Alzheimer Disease Early Symptoms

 

 
 
Alzheimer Disease Early Symptoms  

It was the German Physician, Alois Alzheimer who for the first time brought to light certain facts about the Alzheimer’s disease in the year 1906. This is essentially a brain disorder that may not catch the patient’s attention in the initial stages. The early symptoms of this disease may also be confused with problems of old age. Once diagnosed, patients generally survive for about 8 to 10 years.

The disease progresses in three stages, namely mild, moderate and severe. Some of the fundamental issues related to the suffering of Alzheimer’s disease include impairment of cognitive and memory functions, communication hassles, personality changes, inconsistent behavior, dependence, and losing control over bodily functions. However, the symptoms tend to vary from person to person.

The first stage of the disease illustrated as the mild stage extends from about two to four years. During the early stages, the patient experiences lack of spontaneity and vigor. The ability to grasp new things and one’s reactions are also rather slow. One of the most common indications is loss of memory especially pertaining to recent happenings. The individual loses track of important dates and events and repetitively asks for the same information. Sense of confusion is another prominent sign. Such people sometimes even get confused about their own being and surroundings. They are unable to perform their day to day responsibilities and exhibit poor judgment. Patients of this disease undergo extreme mood swings such as feeling suspicious, depressed, fearful or anxious. Also, they form a cocoon around themselves and do not desire to meet new people or see new places. Familiarity is what gives them comfort. Some of the other indications are apparent in problems related to verbal and written communication.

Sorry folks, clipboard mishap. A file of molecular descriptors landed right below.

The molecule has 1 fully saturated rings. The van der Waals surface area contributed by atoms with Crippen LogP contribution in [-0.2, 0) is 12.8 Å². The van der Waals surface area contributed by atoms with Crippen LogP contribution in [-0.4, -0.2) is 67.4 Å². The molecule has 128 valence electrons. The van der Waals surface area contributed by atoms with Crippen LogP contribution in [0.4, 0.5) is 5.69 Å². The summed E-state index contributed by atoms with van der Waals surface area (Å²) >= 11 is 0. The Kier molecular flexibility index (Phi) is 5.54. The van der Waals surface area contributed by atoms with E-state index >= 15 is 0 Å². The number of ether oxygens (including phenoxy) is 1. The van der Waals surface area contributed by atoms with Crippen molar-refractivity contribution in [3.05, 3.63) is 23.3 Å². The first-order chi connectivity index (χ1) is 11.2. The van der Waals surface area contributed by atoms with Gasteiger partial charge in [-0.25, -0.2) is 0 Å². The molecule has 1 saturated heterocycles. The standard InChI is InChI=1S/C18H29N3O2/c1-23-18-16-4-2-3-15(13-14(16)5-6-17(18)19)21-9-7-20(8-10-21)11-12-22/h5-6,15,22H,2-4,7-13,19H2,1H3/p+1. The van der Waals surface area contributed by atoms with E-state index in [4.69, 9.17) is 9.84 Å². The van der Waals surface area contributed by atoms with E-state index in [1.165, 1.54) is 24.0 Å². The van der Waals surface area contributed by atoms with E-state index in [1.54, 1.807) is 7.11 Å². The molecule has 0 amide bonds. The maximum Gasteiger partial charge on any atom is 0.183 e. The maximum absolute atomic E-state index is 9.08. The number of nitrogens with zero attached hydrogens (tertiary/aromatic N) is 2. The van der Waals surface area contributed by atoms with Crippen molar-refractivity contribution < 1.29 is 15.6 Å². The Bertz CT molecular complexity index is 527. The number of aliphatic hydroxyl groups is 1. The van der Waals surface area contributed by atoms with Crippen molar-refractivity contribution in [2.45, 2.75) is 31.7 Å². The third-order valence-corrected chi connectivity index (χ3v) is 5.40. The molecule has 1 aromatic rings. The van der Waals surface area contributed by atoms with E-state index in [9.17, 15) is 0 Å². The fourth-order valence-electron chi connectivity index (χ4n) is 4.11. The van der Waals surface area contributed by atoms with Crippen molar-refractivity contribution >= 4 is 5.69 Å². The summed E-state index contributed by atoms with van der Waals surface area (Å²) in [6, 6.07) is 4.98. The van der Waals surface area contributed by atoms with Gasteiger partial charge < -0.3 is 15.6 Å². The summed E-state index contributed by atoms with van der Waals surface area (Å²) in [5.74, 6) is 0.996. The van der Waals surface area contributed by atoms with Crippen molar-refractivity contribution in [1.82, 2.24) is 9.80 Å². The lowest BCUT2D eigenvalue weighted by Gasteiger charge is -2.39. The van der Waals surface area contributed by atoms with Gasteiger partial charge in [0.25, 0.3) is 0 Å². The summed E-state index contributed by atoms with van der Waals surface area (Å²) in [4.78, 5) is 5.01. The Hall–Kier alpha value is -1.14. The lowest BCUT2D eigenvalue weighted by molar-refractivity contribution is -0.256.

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Alzheimer-Disease-History      Although medical history does demonstrate research on the identification and analysis of the gradual decline in a human being’s mental health, this phenomenon was most often associated with old age rather than any specific disease. In the year 1906, a German physician named Dr. Alois Alzheimer conducted a brain autopsy on one of his patient’s whom he was unable to save even after years of treatment. More..



 

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